A&B Summary: The Consumer Financial Protection Bureau (“CFPB” or the “Bureau”) recently issued a bulletin addressing vehicle repossession and alerting market participants to what it considers to be legal obligations of such market participants under federal law governing unfair, deceptive or abusive practices. acts or practices (“UDAAP”). On the same day, the CFPB also issued an inflammatory press release, claiming that creditors were engaging in activities causing consumers to “wake up to see their cars stolen”. Shortly thereafter, a number of Republican congressmen responded to the bulletin and press release with a letter expressing concern that the Bureau’s message mischaracterized the activities of auto finance companies. The letter requested information and data supporting the CFPB’s assertions that the issues identified are occurring in the current market.
On February 28, 2022, the CFPB published a compliance bulletin and issued a Press release express concerns about certain automatic repossession activities. While the bulletin was generally neutral in tone, the press release accused creditors and repairers of stealing consumers’ vehicles. Interestingly, the Bulletin and press release also erroneously stated that the collection of personal property storage fees by repossession agents was “unlawful”. While the CFPB has certainly taken the position that this constitutes an unfair practice under its UDAAP authority, the charging of such fees and the amounts authorized to be charged are expressly permitted under applicable state law where such activities have historically taken place.
Regardless of what one might think of repossessions, references in both documents to various publications and findings dating back to 2016 provide insight into how the Bureau has approached repossession investigations and reviews in the past, which is useful for the industry to take into account. The CFPB begins the Bulletin by noting the “extremely strong demand” and rising prices for used automobiles. The Bureau then fears that these market conditions create incentives for riskier auto repossession practices that could violate the law. By way of example, the Bulletin discusses findings from past reviews and enforcement actions – and one might suggest they are a bit dated – where maintenance workers allegedly acted improperly.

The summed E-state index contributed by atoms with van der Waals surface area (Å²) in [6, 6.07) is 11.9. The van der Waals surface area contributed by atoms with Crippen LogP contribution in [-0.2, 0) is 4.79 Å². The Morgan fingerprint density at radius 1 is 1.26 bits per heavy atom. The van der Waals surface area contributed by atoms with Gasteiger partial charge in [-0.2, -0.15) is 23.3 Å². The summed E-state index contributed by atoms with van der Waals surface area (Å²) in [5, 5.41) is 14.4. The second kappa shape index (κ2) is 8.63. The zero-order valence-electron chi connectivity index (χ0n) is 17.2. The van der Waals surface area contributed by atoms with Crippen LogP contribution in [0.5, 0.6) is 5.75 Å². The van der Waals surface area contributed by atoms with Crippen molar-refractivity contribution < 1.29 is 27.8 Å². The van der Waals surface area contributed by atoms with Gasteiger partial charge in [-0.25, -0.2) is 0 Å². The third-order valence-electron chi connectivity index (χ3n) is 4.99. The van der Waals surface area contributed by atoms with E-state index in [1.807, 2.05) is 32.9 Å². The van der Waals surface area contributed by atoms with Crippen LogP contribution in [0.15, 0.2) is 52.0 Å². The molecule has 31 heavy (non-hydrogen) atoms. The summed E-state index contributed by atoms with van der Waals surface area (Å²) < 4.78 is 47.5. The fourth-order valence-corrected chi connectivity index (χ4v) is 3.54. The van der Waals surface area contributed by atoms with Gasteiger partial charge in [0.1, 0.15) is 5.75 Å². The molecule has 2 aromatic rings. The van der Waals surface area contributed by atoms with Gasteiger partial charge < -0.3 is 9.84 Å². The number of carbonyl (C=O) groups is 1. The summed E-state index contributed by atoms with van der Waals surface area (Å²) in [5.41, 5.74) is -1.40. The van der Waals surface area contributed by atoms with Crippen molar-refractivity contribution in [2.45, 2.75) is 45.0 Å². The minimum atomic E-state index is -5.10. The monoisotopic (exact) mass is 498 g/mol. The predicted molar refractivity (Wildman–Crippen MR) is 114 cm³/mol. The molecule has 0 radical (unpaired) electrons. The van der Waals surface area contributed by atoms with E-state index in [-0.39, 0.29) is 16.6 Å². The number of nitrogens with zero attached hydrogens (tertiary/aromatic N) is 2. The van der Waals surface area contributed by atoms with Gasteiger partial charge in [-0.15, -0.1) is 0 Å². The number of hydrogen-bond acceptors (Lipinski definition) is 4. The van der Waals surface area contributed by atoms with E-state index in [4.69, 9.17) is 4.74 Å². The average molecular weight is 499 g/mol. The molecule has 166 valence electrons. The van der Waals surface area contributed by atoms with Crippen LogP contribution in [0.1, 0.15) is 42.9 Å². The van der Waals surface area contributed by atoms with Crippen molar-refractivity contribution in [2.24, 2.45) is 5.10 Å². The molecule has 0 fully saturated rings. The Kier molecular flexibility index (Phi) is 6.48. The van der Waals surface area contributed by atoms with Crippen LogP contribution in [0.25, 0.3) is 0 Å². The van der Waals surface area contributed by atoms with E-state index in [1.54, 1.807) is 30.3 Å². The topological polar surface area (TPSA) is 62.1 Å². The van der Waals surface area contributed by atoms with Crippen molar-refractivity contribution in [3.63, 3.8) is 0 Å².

The types of activity identified by the CFPB, in both the bulletin and the press release, as problematic were characterized as illegal seizure of cars, sloppy record keeping, unreliable balance inquiries and “redemption”. » a consumer’s personal property that was in the vehicle at the time of purchase. repossession. The conduct cited by the CPFB as inappropriate includes the charging of pre- and post-repossession fees, and specifically the collection of allegedly “illegal” personal property storage fees demanded by repossession agents before they are return these personal assets to the borrower. It should be noted that this allegedly “unlawful” conduct is expressly permitted by the laws of many states, although the amount that can be charged is generally limited by those same laws. The Bureau also raised the issue of repossession of vehicles despite the presence of a stay of bankruptcy and misrepresentation of the amount owed by the borrower resulting in underpayment and subsequent repossession.